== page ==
--that church officials knew that leaving (the priest) alone with kids was “certain. . .to result in harm to (others),”
--that they disregarded that known risk, and, as a result,
--(at least one boy) “was sexually abused by (the priest.)”
We challenge Archbishop Carlson to dispute these facts, any or all of them.
Still, Archbishop Carlson is a lucky man. He's got people talking about what he says. People should focus instead on what he does. That's even worse. He's playing legal hardball, exploiting legal loopholes, and denying victims their legal right to confront wrongdoers in court.
He's talking like a compassionate shepherd in public while behaving like a cold-hearted CEO in court.
He continues to protect child predators and endanger innocent kids.
This whole avoidable situation fills us with deep sadness.
It's sad that Carlson is again blaming the media instead of admitting his wrongdoing.
It's sad that Carlson claims he “can't recall” what he's said and done in clergy sex cases. If you tell the truth and do what's right, it's easier to remember.
It's sad that, just like with Congressman Todd Akin, once again St. Louis is in the national spotlight because of hurtful comments by a powerful official about sexual crimes.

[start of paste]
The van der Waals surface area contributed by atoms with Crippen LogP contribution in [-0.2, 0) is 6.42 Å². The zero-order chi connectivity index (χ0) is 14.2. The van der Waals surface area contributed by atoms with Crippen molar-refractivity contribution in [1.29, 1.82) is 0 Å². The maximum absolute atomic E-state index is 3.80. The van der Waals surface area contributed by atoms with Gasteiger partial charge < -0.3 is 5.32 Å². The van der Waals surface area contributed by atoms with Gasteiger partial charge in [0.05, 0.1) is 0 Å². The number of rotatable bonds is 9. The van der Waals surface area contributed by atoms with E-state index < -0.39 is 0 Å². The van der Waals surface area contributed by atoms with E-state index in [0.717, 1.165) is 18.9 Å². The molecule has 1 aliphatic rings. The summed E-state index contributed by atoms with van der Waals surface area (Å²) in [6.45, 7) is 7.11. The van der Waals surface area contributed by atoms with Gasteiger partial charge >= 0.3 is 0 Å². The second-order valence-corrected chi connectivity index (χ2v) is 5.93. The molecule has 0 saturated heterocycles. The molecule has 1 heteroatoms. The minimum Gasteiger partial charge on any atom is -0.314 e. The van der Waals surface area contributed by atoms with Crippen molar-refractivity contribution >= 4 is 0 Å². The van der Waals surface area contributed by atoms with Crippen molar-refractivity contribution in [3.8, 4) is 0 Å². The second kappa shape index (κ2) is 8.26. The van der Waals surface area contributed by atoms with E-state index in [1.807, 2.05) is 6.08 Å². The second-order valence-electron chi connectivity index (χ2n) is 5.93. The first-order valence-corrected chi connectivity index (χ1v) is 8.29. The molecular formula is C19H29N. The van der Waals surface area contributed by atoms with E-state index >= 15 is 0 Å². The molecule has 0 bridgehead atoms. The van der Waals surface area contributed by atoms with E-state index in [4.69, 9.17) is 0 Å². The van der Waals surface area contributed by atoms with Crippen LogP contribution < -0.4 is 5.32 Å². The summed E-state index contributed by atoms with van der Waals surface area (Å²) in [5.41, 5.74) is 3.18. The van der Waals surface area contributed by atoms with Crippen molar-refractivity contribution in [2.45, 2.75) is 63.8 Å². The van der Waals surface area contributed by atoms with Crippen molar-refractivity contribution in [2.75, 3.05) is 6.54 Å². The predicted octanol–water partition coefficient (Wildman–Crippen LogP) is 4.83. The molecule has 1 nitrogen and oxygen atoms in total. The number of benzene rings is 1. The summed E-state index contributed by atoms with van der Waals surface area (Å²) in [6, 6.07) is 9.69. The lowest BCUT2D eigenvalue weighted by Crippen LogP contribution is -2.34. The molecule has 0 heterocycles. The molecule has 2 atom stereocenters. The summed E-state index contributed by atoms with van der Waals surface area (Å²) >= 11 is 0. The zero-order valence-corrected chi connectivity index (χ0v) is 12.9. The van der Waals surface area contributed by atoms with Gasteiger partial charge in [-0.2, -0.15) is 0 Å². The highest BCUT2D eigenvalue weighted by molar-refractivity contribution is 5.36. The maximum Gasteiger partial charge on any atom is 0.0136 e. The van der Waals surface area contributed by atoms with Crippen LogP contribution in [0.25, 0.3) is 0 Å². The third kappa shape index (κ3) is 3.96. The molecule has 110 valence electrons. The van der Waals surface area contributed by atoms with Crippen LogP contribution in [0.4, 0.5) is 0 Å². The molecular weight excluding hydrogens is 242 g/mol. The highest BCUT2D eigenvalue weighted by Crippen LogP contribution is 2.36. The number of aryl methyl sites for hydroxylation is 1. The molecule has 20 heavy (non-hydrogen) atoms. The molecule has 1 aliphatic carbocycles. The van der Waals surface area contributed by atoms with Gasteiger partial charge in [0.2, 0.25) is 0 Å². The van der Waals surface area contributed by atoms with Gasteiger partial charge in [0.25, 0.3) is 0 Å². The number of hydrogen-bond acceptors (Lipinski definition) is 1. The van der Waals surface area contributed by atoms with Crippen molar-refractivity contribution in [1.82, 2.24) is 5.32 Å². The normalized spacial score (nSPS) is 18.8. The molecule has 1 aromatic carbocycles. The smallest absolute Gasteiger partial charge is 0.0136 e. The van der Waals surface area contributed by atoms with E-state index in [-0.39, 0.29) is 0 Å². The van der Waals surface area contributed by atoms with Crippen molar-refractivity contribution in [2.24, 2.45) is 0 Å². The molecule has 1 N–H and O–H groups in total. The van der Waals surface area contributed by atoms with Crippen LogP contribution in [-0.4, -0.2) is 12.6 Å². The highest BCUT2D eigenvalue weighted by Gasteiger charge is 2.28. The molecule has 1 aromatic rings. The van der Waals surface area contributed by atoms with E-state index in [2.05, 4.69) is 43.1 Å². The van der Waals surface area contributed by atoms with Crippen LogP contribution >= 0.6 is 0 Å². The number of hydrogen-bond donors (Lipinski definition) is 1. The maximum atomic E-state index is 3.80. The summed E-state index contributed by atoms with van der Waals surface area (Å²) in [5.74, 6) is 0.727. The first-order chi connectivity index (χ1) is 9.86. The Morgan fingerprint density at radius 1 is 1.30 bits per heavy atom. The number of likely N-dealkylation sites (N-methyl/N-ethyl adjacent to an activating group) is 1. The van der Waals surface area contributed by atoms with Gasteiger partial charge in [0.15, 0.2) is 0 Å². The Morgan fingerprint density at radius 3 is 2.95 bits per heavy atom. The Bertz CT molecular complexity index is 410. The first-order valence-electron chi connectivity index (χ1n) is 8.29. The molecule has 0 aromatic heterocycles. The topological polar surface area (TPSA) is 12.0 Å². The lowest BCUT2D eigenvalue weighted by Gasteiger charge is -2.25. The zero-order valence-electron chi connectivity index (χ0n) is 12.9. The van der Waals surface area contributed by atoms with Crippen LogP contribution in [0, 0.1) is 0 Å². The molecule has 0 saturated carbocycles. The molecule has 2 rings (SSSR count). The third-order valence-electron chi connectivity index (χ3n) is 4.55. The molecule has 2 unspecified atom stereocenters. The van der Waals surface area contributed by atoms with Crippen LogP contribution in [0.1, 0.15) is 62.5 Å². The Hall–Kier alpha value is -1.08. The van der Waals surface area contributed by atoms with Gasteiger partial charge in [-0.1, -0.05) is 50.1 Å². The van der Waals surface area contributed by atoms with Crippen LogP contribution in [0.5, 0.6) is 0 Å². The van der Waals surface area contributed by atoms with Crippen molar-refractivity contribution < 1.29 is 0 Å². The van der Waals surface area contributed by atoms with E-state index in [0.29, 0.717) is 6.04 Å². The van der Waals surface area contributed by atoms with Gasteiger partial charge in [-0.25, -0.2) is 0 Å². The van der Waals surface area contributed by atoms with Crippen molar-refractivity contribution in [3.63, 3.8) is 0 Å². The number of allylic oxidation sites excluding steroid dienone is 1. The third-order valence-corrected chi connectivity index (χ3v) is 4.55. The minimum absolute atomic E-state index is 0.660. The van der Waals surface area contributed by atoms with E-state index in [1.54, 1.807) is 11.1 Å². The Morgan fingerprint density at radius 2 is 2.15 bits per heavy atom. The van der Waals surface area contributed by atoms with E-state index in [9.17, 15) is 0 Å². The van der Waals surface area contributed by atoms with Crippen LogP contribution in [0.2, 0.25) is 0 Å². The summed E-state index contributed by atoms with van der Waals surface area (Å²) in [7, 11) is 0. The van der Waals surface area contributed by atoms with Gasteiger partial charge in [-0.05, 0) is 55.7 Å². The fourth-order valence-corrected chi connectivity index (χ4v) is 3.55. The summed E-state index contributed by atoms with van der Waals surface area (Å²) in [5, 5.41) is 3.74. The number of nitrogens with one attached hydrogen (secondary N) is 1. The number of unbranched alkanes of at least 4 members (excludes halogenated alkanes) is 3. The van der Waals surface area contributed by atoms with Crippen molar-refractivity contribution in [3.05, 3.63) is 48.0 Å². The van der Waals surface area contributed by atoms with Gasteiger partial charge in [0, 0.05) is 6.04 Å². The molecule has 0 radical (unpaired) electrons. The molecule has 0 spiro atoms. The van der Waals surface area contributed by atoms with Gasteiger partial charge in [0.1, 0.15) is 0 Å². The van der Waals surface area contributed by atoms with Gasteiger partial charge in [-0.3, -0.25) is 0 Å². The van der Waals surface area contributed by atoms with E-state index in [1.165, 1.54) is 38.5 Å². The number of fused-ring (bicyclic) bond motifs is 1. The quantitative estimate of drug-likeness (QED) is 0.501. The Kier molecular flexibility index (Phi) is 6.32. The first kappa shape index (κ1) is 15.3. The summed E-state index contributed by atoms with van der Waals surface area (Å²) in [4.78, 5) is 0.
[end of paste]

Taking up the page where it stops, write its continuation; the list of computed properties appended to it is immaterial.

It's sad that Carlson claims to worry about re-opening the wounds of clergy sex abuse victims, instead of taking real steps and responsible action to prevent those wounds in the first place and heal them properly, through taking responsibility and exposing cover ups.
But we can't be paralyzed by our sadness. Kids depend on us. Kids need us. So please, please don't give up! Keep fighting against a centuries-old, still-powerful culture and practice of secrecy around clergy sex crimes and cover ups. Keep helping us reach out to those who are suffering in shame, silence and self-blame because of child molesting clerics and employees and their complicit church colleagues and supervisors.
(SNAP, the Survivors Network of those Abused by Priests, is the world’s oldest and largest support group for clergy abuse victims. We’ve been around for 25 years and have more than 18,000 members. Despite the word “priest” in our title, we have members who were molested by religious figures of all denominations, including nuns, rabbis, bishops, and Protestant ministers. Our website is SNAPnetwork.org)